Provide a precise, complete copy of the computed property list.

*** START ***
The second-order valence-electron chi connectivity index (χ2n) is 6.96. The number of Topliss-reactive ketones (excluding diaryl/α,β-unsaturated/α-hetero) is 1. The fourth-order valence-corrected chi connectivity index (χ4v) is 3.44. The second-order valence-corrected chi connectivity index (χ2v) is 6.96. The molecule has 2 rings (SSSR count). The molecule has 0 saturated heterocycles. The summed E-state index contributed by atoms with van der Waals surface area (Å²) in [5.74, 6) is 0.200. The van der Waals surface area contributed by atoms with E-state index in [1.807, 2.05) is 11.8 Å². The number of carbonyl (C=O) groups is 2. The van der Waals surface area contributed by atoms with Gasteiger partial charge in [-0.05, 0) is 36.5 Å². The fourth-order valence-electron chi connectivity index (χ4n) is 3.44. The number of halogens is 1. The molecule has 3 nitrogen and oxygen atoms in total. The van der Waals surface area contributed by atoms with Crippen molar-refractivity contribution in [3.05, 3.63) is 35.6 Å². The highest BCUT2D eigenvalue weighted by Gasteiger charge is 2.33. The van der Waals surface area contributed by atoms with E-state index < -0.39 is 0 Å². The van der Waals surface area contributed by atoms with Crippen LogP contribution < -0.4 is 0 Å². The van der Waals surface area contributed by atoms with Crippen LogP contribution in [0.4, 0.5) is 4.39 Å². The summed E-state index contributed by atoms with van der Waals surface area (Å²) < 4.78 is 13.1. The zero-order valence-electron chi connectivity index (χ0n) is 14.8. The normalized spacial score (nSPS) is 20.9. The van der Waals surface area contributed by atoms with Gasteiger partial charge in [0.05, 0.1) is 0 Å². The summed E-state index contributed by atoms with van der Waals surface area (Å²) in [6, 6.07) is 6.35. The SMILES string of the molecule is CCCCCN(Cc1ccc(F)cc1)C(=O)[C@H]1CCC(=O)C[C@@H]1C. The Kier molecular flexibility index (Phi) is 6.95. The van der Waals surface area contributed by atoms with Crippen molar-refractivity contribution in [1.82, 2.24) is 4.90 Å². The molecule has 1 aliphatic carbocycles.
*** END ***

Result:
The second-order valence-electron chi connectivity index (χ2n) is 6.96. The number of Topliss-reactive ketones (excluding diaryl/α,β-unsaturated/α-hetero) is 1. The fourth-order valence-corrected chi connectivity index (χ4v) is 3.44. The second-order valence-corrected chi connectivity index (χ2v) is 6.96. The molecule has 2 rings (SSSR count). The molecule has 0 saturated heterocycles. The summed E-state index contributed by atoms with van der Waals surface area (Å²) in [5.74, 6) is 0.200. The van der Waals surface area contributed by atoms with E-state index in [1.807, 2.05) is 11.8 Å². The number of carbonyl (C=O) groups is 2. The van der Waals surface area contributed by atoms with Gasteiger partial charge in [-0.05, 0) is 36.5 Å². The fourth-order valence-electron chi connectivity index (χ4n) is 3.44. The number of halogens is 1. The molecule has 3 nitrogen and oxygen atoms in total. The van der Waals surface area contributed by atoms with Crippen molar-refractivity contribution in [3.05, 3.63) is 35.6 Å². The highest BCUT2D eigenvalue weighted by Gasteiger charge is 2.33. The van der Waals surface area contributed by atoms with E-state index < -0.39 is 0 Å². The van der Waals surface area contributed by atoms with Crippen LogP contribution < -0.4 is 0 Å². The van der Waals surface area contributed by atoms with Crippen LogP contribution in [0.4, 0.5) is 4.39 Å². The summed E-state index contributed by atoms with van der Waals surface area (Å²) < 4.78 is 13.1. The zero-order valence-electron chi connectivity index (χ0n) is 14.8. The normalized spacial score (nSPS) is 20.9. The van der Waals surface area contributed by atoms with Gasteiger partial charge in [0.05, 0.1) is 0 Å². The summed E-state index contributed by atoms with van der Waals surface area (Å²) in [6, 6.07) is 6.35. The SMILES string of the molecule is CCCCCN(Cc1ccc(F)cc1)C(=O)[C@H]1CCC(=O)C[C@@H]1C. The Kier molecular flexibility index (Phi) is 6.95. The van der Waals surface area contributed by atoms with Crippen molar-refractivity contribution in [1.82, 2.24) is 4.90 Å². The molecule has 1 aliphatic carbocycles.